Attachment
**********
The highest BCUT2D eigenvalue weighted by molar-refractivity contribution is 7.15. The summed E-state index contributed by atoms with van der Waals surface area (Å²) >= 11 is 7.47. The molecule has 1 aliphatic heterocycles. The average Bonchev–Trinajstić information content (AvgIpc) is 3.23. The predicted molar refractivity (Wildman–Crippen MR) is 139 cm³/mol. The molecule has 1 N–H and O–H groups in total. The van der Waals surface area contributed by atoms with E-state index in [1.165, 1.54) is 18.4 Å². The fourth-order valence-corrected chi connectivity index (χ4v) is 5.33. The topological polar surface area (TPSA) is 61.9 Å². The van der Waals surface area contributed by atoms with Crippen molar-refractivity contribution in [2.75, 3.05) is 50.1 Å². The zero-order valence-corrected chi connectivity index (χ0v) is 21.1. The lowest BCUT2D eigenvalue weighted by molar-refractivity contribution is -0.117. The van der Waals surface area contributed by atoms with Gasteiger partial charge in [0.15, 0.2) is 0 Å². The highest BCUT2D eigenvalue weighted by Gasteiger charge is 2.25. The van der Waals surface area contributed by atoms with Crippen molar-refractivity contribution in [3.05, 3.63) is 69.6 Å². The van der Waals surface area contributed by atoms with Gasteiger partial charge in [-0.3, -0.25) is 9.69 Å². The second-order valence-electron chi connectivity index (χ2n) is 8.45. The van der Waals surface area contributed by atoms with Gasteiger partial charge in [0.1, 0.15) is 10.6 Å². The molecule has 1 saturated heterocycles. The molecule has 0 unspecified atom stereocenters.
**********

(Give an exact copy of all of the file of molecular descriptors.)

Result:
The highest BCUT2D eigenvalue weighted by molar-refractivity contribution is 7.15. The summed E-state index contributed by atoms with van der Waals surface area (Å²) >= 11 is 7.47. The molecule has 1 aliphatic heterocycles. The average Bonchev–Trinajstić information content (AvgIpc) is 3.23. The predicted molar refractivity (Wildman–Crippen MR) is 139 cm³/mol. The molecule has 1 N–H and O–H groups in total. The van der Waals surface area contributed by atoms with E-state index in [1.165, 1.54) is 18.4 Å². The fourth-order valence-corrected chi connectivity index (χ4v) is 5.33. The topological polar surface area (TPSA) is 61.9 Å². The van der Waals surface area contributed by atoms with Crippen molar-refractivity contribution in [2.75, 3.05) is 50.1 Å². The zero-order valence-corrected chi connectivity index (χ0v) is 21.1. The lowest BCUT2D eigenvalue weighted by molar-refractivity contribution is -0.117. The van der Waals surface area contributed by atoms with Gasteiger partial charge in [0.15, 0.2) is 0 Å². The highest BCUT2D eigenvalue weighted by Gasteiger charge is 2.25. The van der Waals surface area contributed by atoms with Crippen molar-refractivity contribution in [3.05, 3.63) is 69.6 Å². The van der Waals surface area contributed by atoms with Gasteiger partial charge in [-0.3, -0.25) is 9.69 Å². The second-order valence-electron chi connectivity index (χ2n) is 8.45. The van der Waals surface area contributed by atoms with Gasteiger partial charge in [0.1, 0.15) is 10.6 Å². The molecule has 1 saturated heterocycles. The molecule has 0 unspecified atom stereocenters.